Conor Maynard

Conor Maynard Biography

“The last couple of years have felt like the craziest dream,” says newcomer Conor Maynard. He isn’t kidding. The 19-year-old British singer and songwriter’s life has not been the same since he began posting videos of himself singing his favorite songs on YouTube, attracting a collective 90 million views for his tweaked versions of hits by Usher, Taio Cruz, Rihanna, and Ne-Yo, who was so impressed with Conor’s rendition of “Beautiful Monster” that he contacted Conor at home in the seaside town of Brighton and offered to sign and produce him, as did The Neptunes’ Pharrell Williams. “One minute I was recording myself in my bedroom, the next I’m on a video call with Ne-Yo, and the next in a studio in Miami with Pharrell,” Conor says. “It’s still hard to get my head around it all.”

Conor’s soulful voice, songwriting talent, and witty personality also enticed a host of heavy-hitters in the pop world to want to work with him including Jermaine Dupri (Usher, Mariah Carey), Midi Mafia (50 Cent, Frank Ocean), Kevin Rudolf (Jay Sean, Lil’ Wayne), Sandy Vee (Rihanna, Pitbull), Crada (Drake, Kid Cudi), songwriter Diane Warren, British production trio The Invisible Men (Jessie J, DJ Fresh), and Williams, who had, like Ne-Yo, been following the young singer for a few years. “When Pharrell first called, he was trying to sign me,” Conor says. “He’d been watching my progress on YouTube and said that he really believed in me.” Conor was already signed to EMI by the time Williams called, but he invited the teen to Miami to work with him for a week, predicting: “He is going to change the future of pop music.”

The sessions with Williams resulted in “Lift Off” and “Glass Girl” — two tracks that appear on Conor’s upcoming debut album Contrast, which is due from Capitol Records in the U.S. on October 16th. Rather than retread the euro-dance route, Contrast is a genre-defying blend of innovative R&B, dramatic hip-hop soundscapes, and stadium-scaling pop anthems that manages to be both credibly cool and commercially appealing. While there are echoes of Conor’s childhood inspirations, including Michael Jackson, Stevie Wonder, Usher, and Justin Timberlake, Contrast’s focus is firmly fixed towards the future — appealing to a global audience while retaining a distinctly British sensibility.

Conor launched himself in the U.K. in April with “Can’t Say No,” which debuted at No. 2 on the UK Singles chart, while his first shot across the bow in the U.S. is “Vegas Girl.” Both tracks were produced by Jason Pebworth, George Astasio, and Jon Shave, who make up production trio The Invisible Men. It was in their West London studio that Conor felt most comfortable and where he would discover his signature sound. “I had time to chill with those guys; we sat around for a couple of weeks, taking our time. It’s how I work best generally, though sometimes what you can get in 15 minutes is incredible,” he says, referring to another song on Contrast, “Turn Around,” which was written by and features Ne-Yo and was produced by Stargate. Recorded in Los Angeles earlier this year, “Turn Around” is an uplifting, anthemic emo-urban-pop track that Conor feels “really ties the album together.”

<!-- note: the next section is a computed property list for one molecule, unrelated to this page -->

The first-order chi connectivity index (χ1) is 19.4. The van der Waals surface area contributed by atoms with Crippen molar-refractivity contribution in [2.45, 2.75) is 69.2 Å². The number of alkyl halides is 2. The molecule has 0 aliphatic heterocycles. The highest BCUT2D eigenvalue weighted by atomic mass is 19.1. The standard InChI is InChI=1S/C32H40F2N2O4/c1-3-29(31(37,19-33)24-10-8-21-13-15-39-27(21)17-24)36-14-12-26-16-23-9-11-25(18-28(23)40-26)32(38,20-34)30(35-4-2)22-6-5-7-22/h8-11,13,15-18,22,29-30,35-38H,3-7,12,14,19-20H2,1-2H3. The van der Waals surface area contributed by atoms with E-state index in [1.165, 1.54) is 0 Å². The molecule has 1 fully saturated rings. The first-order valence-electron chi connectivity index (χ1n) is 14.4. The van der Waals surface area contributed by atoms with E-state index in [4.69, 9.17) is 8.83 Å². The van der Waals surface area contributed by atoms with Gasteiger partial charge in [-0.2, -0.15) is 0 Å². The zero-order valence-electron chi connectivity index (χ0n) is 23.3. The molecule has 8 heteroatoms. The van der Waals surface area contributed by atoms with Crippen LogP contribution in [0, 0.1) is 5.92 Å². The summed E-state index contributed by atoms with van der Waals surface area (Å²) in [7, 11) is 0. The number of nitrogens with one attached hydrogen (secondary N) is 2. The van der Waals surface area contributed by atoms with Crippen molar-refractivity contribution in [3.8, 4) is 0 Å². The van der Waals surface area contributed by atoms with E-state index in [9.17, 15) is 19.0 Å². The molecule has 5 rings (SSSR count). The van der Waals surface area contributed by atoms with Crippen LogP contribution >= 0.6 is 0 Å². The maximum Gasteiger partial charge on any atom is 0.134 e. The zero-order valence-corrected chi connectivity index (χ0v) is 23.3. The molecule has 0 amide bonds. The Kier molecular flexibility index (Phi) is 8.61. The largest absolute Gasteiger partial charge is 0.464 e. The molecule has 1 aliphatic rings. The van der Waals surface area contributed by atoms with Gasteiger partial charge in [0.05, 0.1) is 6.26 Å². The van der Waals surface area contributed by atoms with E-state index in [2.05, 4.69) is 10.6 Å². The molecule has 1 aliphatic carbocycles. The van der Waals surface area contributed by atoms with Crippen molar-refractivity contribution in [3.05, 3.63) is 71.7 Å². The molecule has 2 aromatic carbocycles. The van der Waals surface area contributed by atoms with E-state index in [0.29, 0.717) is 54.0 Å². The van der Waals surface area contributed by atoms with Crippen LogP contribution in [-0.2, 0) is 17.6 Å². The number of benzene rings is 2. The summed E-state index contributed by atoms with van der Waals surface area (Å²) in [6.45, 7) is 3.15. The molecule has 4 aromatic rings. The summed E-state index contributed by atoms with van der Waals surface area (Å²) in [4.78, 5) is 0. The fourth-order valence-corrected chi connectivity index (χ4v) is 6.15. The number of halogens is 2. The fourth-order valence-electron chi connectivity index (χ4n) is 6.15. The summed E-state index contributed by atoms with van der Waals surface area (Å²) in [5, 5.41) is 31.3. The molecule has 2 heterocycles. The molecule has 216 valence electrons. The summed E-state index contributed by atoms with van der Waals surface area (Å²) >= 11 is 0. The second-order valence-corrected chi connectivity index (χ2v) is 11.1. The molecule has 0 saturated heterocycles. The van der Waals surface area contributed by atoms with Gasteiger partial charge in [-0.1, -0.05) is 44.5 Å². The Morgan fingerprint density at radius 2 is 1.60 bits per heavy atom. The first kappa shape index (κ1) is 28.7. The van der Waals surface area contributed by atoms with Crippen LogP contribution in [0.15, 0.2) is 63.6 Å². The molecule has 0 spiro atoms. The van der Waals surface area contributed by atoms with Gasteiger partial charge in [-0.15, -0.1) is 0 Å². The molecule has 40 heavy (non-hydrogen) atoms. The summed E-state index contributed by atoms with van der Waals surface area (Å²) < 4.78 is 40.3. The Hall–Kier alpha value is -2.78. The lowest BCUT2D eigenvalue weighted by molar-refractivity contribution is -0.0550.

While Conor had major creative input in Contrast, he’s pragmatic about co-writing with other people. “I’m still learning, so I’m not about to knock getting a song from someone I look up to.” One of those folks is Frank Ocean, who wrote the Midi Mafia-produced “Pictures” and takes Contrast in a fairly mature direction. The lyrically suggestive, falsetto-filled jam “is quite racy in places,” Conor admits with a grin. “Frank always writes some mad lyrics but it adds to the flavor. I wanted to make an album that took people by surprise, both musically and lyrically. I didn’t want everyone to catch everything the first time round.”

Contrast is sure to win Conor a legion of fans across the globe. His pure, gossamer voice has the power to immediately connect, a fact Conor first realized several years ago while walking home from school one day. “I was singing and messing around with some friends and a girl from school heard me,” he recalls. “She asked me to sing something else, and the look on her face made me realize that singing was something I should take further. I taped two SingStar microphones together and then taped them to my bedpost, and that’s how I first began recording covers. Initially they were watched by literally three people, me, my mum, and my nan.”

As Conor stepped up the production and visuals, more people paid attention. He began to put his own spin on each song, switching up the melodies, adding his own lyrics, and stripping back instrumentals to the essentials. “I think people began to respect me as an artist,” he says. “It seemed like they wanted to hear me cover a song because they liked me, not just the song I was covering.”

Now Conor has amassed 65 million combined YouTube views (including 9.2 million for “Can’t Say No”) and has the seventh most subscribed music channel in the UK. He has also racked up 415,000 Facebook “likes” and more than 304,000 Twitter followers. In another stamp of approval, Conor won MTV UK’s “Brand New For 2012” Award (beating out such artists as Lana Del Rey) in January, thanks to overwhelming voter support from his fans, who call themselves “Mayniacs.”

“Now that I’m in the spotlight I’ve got to work as hard as I can and prove to people that I deserve to be here and make some great music of my own,” he says. “I don’t know what future holds for me, but I just want to ride this rollercoaster and enjoy every single second of this incredible journey. This is my chance to live my dream and I’m going to take it with both hands.”

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